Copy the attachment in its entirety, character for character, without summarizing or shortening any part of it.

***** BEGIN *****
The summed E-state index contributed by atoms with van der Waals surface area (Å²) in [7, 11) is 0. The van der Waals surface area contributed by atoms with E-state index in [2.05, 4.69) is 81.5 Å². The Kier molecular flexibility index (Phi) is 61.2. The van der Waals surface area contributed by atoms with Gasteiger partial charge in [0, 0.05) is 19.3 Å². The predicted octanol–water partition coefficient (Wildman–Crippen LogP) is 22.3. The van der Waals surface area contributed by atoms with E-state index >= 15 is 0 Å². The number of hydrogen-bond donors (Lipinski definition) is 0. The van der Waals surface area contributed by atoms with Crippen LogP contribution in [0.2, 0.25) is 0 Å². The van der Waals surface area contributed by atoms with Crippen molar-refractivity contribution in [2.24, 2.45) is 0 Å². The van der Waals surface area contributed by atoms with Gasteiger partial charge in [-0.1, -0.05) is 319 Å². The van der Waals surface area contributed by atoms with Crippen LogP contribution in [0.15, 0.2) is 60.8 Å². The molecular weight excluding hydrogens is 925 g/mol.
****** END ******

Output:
The summed E-state index contributed by atoms with van der Waals surface area (Å²) in [7, 11) is 0. The van der Waals surface area contributed by atoms with E-state index in [2.05, 4.69) is 81.5 Å². The Kier molecular flexibility index (Phi) is 61.2. The van der Waals surface area contributed by atoms with Gasteiger partial charge in [0, 0.05) is 19.3 Å². The predicted octanol–water partition coefficient (Wildman–Crippen LogP) is 22.3. The van der Waals surface area contributed by atoms with E-state index >= 15 is 0 Å². The number of hydrogen-bond donors (Lipinski definition) is 0. The van der Waals surface area contributed by atoms with Crippen LogP contribution in [0.2, 0.25) is 0 Å². The van der Waals surface area contributed by atoms with Crippen molar-refractivity contribution in [2.24, 2.45) is 0 Å². The van der Waals surface area contributed by atoms with Gasteiger partial charge in [-0.1, -0.05) is 319 Å². The van der Waals surface area contributed by atoms with Crippen LogP contribution in [0.15, 0.2) is 60.8 Å². The molecular weight excluding hydrogens is 925 g/mol.